Health reform will make health insurance a less-profitable business, but Indianapolis-based WellPoint Inc. got a vote of confidence from bond analysts because health-reform rules have turned out milder than expected and WellPoint’s financial performance has been particularly strong as the economy recovers.
In a Monday report, Standard & Poor’s Ratings Service raised its outlook on WellPoint’s debt from “negative” to “stable.”
“WellPoint’s business and financial profile is relatively strong compared with its peers and the company is reasonably well-positioned to preserve its credit profile in an improving but still stressed marketplace,” analyst Joseph Marinucci said in a statement.
WellPoint itself has acknowledged that its growth won’t be returning to the glory days before the recession began in December 2007.
Whereas the company grew earnings per share by at least 15 percent and as much as 29 percent in the years 2005 to 2007, in the future it expects about 10-percent growth in earnings per share each year.
Last year, WellPoint earned $6.94 per share, but it expects this year’s profits to fall to $6.30 per share.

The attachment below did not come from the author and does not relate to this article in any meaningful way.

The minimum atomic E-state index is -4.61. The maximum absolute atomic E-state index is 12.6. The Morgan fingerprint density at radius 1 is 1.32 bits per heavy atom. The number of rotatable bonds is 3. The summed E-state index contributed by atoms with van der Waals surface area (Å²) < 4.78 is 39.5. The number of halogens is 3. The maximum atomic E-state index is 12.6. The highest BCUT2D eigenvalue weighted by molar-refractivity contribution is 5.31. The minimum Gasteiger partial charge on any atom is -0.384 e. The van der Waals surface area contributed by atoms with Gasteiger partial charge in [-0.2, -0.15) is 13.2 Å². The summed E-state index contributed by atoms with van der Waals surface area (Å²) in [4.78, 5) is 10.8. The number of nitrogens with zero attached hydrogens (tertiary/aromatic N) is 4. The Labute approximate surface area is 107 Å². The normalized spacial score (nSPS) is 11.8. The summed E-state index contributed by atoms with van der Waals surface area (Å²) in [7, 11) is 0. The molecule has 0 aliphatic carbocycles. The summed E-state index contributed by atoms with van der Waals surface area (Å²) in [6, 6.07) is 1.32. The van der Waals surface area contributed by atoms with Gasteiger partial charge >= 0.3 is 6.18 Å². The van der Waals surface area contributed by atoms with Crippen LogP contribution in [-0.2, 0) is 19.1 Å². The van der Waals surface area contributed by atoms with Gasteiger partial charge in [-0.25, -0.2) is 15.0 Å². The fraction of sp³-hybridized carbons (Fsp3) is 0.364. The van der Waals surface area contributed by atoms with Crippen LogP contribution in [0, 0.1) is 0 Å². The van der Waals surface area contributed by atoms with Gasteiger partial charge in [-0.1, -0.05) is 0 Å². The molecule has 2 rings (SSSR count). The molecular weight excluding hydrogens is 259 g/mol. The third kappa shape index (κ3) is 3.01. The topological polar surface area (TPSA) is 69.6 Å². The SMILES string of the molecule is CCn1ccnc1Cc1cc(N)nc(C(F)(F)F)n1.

“We are acknowledging, even in our growth model, the potential for margins to tighten, but the opportunity for volume to grow,” WellPoint CEO Angela Braly said in February presentation to investors.
But now that unemployment is lessening, more people should have the income to buy health coverage or be landing jobs with employer-sponsored benefits.
Also, the U.S. government allowed health insurers to count several kinds of administrative costs as medical costs in meeting the health law’s requirement that at least 80 percent of premiums go toward medical care.
Those developments boosted Marinucci’s sentiments on the company’s prospects. He now expects its future financial results to only “marginally diminish.”
The biggest impact of health reform will hit the individual insurance market. Yet Marinucci expects individual business to account for less than 10 percent of WellPoint’s revenue this year.
“Ultimately, we believe that the health care reform law will result in federal and state programs that continue to work in concert with the private sector,” Marinucci wrote in a December report about all health insurers. “While we don't expect the roll-out to be destabilizing for the industry, the partnership between the government and private health insurers that is likely to result will introduce new long-term risks, principal among them being increasing budgetary pressures at the federal and state level.”